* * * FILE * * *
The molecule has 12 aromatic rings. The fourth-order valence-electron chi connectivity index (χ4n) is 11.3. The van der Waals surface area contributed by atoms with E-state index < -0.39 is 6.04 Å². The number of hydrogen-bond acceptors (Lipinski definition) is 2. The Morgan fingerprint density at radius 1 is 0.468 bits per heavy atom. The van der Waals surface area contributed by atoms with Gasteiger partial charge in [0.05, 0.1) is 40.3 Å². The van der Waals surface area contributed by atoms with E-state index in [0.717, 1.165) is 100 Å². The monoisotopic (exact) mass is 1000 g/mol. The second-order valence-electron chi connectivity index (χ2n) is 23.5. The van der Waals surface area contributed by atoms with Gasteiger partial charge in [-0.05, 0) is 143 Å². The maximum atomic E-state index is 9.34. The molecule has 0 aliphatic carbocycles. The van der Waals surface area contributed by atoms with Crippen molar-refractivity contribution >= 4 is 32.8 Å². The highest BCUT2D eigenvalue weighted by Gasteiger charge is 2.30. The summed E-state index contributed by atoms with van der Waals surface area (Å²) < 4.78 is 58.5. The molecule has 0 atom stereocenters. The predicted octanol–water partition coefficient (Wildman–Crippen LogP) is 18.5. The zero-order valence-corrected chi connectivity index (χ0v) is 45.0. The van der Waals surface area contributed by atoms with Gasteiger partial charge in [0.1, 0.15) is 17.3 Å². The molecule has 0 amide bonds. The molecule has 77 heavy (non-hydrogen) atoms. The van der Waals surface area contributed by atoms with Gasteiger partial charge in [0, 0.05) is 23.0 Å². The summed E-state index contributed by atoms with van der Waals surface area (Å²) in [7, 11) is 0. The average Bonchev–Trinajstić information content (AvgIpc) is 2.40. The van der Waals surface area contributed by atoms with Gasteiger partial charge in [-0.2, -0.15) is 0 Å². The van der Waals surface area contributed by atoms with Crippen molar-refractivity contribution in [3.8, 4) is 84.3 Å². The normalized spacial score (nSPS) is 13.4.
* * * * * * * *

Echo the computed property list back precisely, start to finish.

The molecule has 12 aromatic rings. The fourth-order valence-electron chi connectivity index (χ4n) is 11.3. The van der Waals surface area contributed by atoms with E-state index < -0.39 is 6.04 Å². The number of hydrogen-bond acceptors (Lipinski definition) is 2. The Morgan fingerprint density at radius 1 is 0.468 bits per heavy atom. The van der Waals surface area contributed by atoms with Gasteiger partial charge in [0.05, 0.1) is 40.3 Å². The van der Waals surface area contributed by atoms with E-state index in [0.717, 1.165) is 100 Å². The monoisotopic (exact) mass is 1000 g/mol. The second-order valence-electron chi connectivity index (χ2n) is 23.5. The van der Waals surface area contributed by atoms with Gasteiger partial charge in [-0.05, 0) is 143 Å². The maximum atomic E-state index is 9.34. The molecule has 0 aliphatic carbocycles. The van der Waals surface area contributed by atoms with Crippen molar-refractivity contribution >= 4 is 32.8 Å². The highest BCUT2D eigenvalue weighted by Gasteiger charge is 2.30. The summed E-state index contributed by atoms with van der Waals surface area (Å²) < 4.78 is 58.5. The molecule has 0 atom stereocenters. The predicted octanol–water partition coefficient (Wildman–Crippen LogP) is 18.5. The zero-order valence-corrected chi connectivity index (χ0v) is 45.0. The van der Waals surface area contributed by atoms with Gasteiger partial charge in [0.1, 0.15) is 17.3 Å². The molecule has 0 amide bonds. The molecule has 77 heavy (non-hydrogen) atoms. The van der Waals surface area contributed by atoms with Gasteiger partial charge in [0, 0.05) is 23.0 Å². The summed E-state index contributed by atoms with van der Waals surface area (Å²) in [7, 11) is 0. The average Bonchev–Trinajstić information content (AvgIpc) is 2.40. The van der Waals surface area contributed by atoms with Gasteiger partial charge in [-0.2, -0.15) is 0 Å². The van der Waals surface area contributed by atoms with Crippen molar-refractivity contribution in [3.8, 4) is 84.3 Å². The normalized spacial score (nSPS) is 13.4.